“We’re getting to crunch time now. We need commitments from the governments and the health officers,” he told the Australian Associated Press (AAP).
“We need to kind of know in the next two weeks, maybe a month, that this is what can happen: borders are going to open and then we can have a multi-city event.
“If we cannot have a multi-city event, we’ve got to reconsider everything.”

Another key issue will be the 14-day quarantine process players will have to go through. Something they didn’t have at either the US Open or French Open. The hope is local authorities will relax their rules and allow players to train during this period. Enabling Tennis Australia to create a ‘bubble’ for them to live within.

“Right now the challenge we have is the borders are still closed,” he said.
“So we’ve got a plan on the basis that there will be all open borders.
“So we’re working with all state governments. We completely accept that everyone coming from overseas has got to have two weeks in quarantine.
“What we are negotiating, or what we’re trying to have an agreement on, is that we set up a quarantine environment where they can train and go between the hotel and the courts in those two weeks.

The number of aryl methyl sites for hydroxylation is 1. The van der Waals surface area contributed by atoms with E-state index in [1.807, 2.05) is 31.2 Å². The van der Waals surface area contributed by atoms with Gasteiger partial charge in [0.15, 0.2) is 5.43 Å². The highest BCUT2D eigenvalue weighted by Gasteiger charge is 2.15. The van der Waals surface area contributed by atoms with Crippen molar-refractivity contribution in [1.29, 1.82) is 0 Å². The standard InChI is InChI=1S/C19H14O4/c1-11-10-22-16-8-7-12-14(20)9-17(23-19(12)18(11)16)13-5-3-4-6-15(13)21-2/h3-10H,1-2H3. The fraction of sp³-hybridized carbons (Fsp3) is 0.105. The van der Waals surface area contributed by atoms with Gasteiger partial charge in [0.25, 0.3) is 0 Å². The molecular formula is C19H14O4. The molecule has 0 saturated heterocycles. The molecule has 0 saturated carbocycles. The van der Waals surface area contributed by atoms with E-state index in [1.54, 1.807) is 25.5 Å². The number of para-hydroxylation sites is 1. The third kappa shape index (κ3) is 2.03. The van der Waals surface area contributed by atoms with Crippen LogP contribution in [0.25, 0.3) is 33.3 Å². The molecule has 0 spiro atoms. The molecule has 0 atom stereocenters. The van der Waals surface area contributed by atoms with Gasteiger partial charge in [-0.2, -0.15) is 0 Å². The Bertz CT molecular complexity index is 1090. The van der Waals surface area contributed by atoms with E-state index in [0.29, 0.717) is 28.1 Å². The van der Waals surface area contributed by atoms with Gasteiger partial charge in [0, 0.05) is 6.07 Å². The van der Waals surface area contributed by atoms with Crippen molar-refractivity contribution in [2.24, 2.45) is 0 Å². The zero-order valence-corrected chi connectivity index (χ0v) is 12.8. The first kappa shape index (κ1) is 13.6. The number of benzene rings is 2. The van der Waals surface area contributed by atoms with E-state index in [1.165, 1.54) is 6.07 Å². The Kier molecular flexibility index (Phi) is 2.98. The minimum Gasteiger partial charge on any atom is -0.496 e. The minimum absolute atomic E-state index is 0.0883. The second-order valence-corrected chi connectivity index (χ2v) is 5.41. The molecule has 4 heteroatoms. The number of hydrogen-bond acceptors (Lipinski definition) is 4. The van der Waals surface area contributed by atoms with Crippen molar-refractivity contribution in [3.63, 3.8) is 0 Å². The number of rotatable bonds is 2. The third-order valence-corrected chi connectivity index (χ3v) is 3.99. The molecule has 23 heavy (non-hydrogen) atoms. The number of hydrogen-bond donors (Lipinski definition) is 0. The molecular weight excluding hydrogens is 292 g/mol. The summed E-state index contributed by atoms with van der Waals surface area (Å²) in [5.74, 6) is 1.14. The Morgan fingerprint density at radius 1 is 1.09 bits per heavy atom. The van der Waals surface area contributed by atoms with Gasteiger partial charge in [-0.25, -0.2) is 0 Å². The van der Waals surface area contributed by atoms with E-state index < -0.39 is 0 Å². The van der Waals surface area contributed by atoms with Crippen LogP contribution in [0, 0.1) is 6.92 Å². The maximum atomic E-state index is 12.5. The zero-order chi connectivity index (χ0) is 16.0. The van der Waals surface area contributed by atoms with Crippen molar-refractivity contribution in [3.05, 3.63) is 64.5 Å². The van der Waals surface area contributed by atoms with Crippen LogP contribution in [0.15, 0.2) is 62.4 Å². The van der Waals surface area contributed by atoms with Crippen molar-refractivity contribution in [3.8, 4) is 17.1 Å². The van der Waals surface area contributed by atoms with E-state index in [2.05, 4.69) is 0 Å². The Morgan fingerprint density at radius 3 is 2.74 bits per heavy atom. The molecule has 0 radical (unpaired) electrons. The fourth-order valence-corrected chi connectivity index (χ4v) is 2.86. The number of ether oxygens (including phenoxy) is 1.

“That’s similar to the AFL.
“The difference we have with the AFL is we are bringing in players from overseas so the stakes are higher.”

If players are not allowed to train during this period, Tiley has reportedly ruled out staging the event all together.

“If a player has to quarantine and be stuck in a hotel for two weeks just before their season, that won’t happen,” he stated on Thursday.
“You can’t ask players to quarantine for two weeks and then step out and be ready to play a grand slam.”

According to the AAP, the Melbourne major is set to take place with 25% of its usual crowd capacity and players will be allowed to travel with three members of their team.

The Australian Open is set to get underway on January 18th. Djokovic and Sofia Kenin are the reigning champions.

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A Solitary Stroll Through Roland Garros

The small number of spectators reveals glimpses of the Parisian system that are often hidden